By Alan Adler of FreightWaves,
The California State Assembly voted Wednesday to ban driverless trucks from the state’s roadways, requiring a safety driver be present. If passed by the Senate, it would leave the state where most autonomous trucking companies are based as an outlier in adopting the technology.
The 54-3 vote banning autonomous vehicles over 10,000 pounds from operating without a safety driver followed similar majority committee votes on Assembly Bill 316. The measure received support from the Teamsters and other labor groups. They claim driverless trucks would eliminate thousands of good-paying jobs for human drivers.
“The public should not be treated as a lab rat for big corporations to test their technology. Californians deserve a safety-first approach. And this bill would do just that,” Randy Cammack, president of Teamsters Joint Council 42, said in March.
California 2024 Senate candidates U.S. Reps. Katie Porter, Adam Schiff and Barbara Lee have voiced support for the legislation. San Francisco Mayor London Breed also has expressed support.
Autonomous vehicle industry wants governor’s support
“AB 316 is a preemptive technology ban that will put California even further behind other states and lock in the devastating safety status quo on California’s roads, which saw more than 4,400 people die last year,” the Autonomous Vehicle Industry Association (AVIA) said in a statement after the vote.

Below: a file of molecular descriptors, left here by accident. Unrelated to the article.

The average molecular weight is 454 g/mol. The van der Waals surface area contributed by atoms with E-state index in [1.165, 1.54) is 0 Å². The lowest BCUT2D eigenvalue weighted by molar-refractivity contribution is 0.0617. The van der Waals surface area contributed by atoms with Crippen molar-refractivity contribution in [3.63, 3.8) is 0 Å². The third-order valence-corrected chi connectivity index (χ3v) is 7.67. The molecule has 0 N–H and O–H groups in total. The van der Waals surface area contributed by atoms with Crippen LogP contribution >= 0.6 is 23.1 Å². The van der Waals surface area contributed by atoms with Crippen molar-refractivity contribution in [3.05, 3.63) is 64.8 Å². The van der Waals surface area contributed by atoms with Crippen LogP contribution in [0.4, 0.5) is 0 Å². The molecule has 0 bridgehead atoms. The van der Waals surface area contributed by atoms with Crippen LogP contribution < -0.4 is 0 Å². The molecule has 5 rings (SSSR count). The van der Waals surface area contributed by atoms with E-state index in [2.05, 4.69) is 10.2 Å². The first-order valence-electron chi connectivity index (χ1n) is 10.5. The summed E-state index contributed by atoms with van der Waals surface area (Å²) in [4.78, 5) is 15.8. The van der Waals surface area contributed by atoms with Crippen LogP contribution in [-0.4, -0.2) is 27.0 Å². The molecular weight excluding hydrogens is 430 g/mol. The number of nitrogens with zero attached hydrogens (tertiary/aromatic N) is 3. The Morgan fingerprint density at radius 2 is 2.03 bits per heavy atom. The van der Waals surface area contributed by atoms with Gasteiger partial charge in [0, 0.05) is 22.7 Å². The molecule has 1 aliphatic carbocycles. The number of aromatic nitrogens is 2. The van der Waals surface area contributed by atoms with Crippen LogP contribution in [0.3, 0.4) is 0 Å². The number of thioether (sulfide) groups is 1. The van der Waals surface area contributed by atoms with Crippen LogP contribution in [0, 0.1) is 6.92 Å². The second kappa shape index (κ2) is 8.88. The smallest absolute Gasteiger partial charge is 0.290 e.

“AB 316 undermines California’s law enforcement and safety officials as they seek to regulate and conduct oversight over life-saving autonomous trucks,” said Jeff Farrah, AVIA executive director. “We encourage Governor Newsom and the State Senate to reject AB 316 so Californians will benefit from the safety and supply chain benefits of autonomous trucks.”
In an April 20 editorial, the Orange County Register said opposition to driverless trucking is “classic union featherbedding.”
Dozens of autonomous trucking and technology founders, CEOs, and others wrote to Newsom in June 2022. California in late August released “Driving the Future: Autonomous Vehicles Strategic Framework Vision and Guiding Principles.”
The nine-page document concludes that “AVs hold the promise to be an important part of our mobility future.” But its added that “they are just one part of a broader set of solutions.”
The California Department of Motor Vehicles is considering the framework that could allow autonomous vehicles over 10,000 pounds to hit the road, without consent from the State Legislature.
Self-driving trucking software companies Kodiak Robotics, Plus, Waymo and TuSimple are all based in California. But they only operate their trucks in the state with safety drivers. That is the current practice in other states. Several states have shown willingness to eventually allow the driver to be removed from the truck.
TuSimple is aiming to commercialize a driverless route in Arizona between Tucson and Phoenix as soon as 2024. Pittsburgh-based Aurora is planning to run driverless trucks in Texas by the end of next year.